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4

Actually, it would be more natural to say "A shipment worth a million dollars...". As to "is missing" vs "has been lost", the former implies that the shipment can't be located but may simply be in transit or whatever and might show up on its own. Since "lost" has two somewhat different meanings in this sort of context, "has been lost" implies either that ...


3

Narrative is most often in the past tense, but it is nevertheless quite common to use the historic (or narrative) present tense. When using the historic present, the viewpoint moves along with the events described, so is is the only choice here. You could say (in a present-tense narrative) He died when he was 102 years old, and that would locate the death ...


3

The mixed tenses are actually correct in this case: I turned to leave, and he didn't try to stop me. This is a complete action that happened in the past. I think I surprised him. I know I surprised myself. This is in the present because you continue to think that you surprised him, you continue to know that you surprised yourself.


2

This sounds much more natural to me than "I thought I surprised him." Both have their place, and mean different things. If the narrating perspective considers after the story (whether from an indistinct "now" of the storytelling, or from a particular framing time frame) that they had surprised "him", then this would be more appropriate. If the ...


2

They are believed to have been there but not done a thing. This parses as: They are believed { to have { { been there } but { not { done a thing } } } } Here the two past participial phrases "been there" and "not done a thing" are joined by "but". The fuller alternative is: They are believed to have been there but not to have done a thing. ...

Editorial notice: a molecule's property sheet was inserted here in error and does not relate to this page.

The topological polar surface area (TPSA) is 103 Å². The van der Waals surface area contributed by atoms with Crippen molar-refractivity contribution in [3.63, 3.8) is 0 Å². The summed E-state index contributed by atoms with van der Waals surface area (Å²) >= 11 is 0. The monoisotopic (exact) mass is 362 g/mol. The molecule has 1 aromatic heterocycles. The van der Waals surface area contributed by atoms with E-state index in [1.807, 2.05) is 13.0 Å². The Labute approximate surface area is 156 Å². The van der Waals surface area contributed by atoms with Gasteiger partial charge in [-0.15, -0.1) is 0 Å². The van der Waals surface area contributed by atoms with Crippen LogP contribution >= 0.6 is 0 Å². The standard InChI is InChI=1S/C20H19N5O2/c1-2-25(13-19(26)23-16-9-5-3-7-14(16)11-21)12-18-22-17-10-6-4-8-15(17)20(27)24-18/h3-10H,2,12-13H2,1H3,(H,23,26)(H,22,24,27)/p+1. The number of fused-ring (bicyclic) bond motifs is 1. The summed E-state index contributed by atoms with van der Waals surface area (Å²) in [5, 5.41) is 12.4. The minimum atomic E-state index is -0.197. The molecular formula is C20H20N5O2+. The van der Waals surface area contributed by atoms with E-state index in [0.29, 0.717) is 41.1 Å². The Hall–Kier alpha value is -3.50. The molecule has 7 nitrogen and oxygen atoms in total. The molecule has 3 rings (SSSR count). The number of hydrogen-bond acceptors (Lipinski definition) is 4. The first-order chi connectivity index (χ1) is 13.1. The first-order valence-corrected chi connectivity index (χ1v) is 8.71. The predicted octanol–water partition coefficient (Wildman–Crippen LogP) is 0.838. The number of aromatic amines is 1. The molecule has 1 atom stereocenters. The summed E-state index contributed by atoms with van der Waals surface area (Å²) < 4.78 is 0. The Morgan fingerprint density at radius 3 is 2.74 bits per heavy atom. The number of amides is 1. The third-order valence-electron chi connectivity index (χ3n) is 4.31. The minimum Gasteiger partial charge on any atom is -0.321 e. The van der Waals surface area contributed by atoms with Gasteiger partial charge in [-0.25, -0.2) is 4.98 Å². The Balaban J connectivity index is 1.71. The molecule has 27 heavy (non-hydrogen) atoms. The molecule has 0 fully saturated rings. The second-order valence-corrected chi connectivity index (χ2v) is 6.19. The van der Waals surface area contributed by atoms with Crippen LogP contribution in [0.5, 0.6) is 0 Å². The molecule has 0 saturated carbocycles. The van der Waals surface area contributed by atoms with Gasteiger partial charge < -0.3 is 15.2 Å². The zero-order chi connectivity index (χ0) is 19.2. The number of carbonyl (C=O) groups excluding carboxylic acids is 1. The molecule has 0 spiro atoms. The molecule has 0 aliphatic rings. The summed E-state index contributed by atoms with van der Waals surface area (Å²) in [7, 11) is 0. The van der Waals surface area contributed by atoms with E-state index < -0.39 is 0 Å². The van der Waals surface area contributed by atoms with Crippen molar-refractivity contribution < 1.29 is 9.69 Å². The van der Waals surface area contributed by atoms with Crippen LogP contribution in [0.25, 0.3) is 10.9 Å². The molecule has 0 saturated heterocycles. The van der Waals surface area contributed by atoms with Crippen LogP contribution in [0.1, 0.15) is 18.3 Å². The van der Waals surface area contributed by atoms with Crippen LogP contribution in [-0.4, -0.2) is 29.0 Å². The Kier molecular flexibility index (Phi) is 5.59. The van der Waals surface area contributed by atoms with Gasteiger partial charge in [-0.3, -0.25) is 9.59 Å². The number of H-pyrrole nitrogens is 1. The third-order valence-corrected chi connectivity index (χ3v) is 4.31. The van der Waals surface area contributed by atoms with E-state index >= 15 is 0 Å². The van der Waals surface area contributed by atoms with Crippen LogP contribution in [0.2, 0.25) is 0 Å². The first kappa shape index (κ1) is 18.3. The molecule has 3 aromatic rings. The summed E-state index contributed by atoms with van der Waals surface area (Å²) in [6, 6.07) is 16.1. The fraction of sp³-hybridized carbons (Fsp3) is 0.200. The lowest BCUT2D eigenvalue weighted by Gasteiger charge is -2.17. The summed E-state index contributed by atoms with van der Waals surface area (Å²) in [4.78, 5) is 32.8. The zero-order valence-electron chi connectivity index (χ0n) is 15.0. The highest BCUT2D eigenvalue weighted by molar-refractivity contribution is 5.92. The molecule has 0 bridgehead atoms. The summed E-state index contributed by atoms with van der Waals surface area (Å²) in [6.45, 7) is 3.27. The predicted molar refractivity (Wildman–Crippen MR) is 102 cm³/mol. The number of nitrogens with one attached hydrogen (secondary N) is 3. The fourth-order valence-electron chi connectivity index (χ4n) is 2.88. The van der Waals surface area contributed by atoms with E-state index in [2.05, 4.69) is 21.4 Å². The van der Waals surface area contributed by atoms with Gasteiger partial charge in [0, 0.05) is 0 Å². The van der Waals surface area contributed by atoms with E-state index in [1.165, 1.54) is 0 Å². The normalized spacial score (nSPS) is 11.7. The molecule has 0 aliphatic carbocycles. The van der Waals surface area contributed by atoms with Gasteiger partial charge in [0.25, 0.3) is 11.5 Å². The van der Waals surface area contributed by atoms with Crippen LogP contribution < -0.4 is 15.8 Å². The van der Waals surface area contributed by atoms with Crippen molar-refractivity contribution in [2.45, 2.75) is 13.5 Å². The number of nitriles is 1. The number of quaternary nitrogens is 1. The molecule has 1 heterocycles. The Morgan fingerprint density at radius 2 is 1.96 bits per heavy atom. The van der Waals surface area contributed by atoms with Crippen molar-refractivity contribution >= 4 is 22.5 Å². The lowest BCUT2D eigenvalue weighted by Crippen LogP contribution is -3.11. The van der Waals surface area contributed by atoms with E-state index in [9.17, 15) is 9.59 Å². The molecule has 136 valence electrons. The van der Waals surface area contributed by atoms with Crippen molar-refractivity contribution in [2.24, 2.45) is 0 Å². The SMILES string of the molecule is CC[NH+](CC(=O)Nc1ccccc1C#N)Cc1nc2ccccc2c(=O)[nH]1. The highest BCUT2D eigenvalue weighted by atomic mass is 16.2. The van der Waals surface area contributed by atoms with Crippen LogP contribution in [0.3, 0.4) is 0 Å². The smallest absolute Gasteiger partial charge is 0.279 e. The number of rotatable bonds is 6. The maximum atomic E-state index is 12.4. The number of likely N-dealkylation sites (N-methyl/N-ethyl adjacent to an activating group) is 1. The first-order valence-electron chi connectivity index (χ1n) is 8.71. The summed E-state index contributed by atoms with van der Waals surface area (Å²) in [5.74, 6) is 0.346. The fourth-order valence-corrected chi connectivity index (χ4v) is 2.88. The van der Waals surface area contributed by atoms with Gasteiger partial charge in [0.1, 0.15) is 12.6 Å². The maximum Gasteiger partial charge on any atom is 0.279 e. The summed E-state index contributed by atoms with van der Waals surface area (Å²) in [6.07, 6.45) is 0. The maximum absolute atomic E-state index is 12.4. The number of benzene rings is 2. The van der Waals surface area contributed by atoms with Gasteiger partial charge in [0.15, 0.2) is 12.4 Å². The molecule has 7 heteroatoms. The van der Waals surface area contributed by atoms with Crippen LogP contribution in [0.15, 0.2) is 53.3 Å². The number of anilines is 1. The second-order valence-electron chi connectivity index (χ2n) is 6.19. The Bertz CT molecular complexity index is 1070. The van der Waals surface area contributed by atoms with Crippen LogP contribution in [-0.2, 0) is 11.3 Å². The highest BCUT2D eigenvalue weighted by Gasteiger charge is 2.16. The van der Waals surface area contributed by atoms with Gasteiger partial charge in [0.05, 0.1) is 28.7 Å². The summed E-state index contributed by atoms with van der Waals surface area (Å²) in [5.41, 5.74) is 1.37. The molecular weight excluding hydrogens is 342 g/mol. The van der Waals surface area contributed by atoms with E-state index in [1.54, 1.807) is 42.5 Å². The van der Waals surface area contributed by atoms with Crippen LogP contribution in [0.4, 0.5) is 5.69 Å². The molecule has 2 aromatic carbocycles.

2

There is no well-known proverb or parable that features a man with no teeth: The counterargument is that the word "proverbial" can refer not only to a proverb, but to something or someone who is well known. Surely all readers have known or met a man with no teeth. There is a sense of proverbial that means "often talked about in a common idiom, saying or ...


2

The awkwardness comes from splitting which/what and on. Try: On which entries did this problem occur? or, if you like the sound of it better: For which entries did this problem happen? "Which" is better than "What" because you are asking about specific individual entries.


1

"Did you remember to sign the letter?". I can ask this question of you today, to check with you that you signed the letter. The question emphasises whether or not you remembered. And there is at least a suggestion that this letter, and its signing, was something we had discussed previously. "Do you remember signing the letter?". This construction ...


1

You might use this , if you were discussing a book in which one of the characters dies, and you are speaking from the perspective that he is not dead yet , but you know he will die ! You would not use this sentence in real-life, unless you were a crazy dictator who had decided to execute at some point in the future (on that persons 102nd birthday) . ...


1

Of most concern to me about the sentence is the opening clause. Use of 'this mystery' as the subject in the passive voice really does not work. You need to say something like If attempts had not been made, since the Gods left the planet, to keep this mystery secret.... And since this is an 'if' clause you need to use the conditional in the main clause - ...


1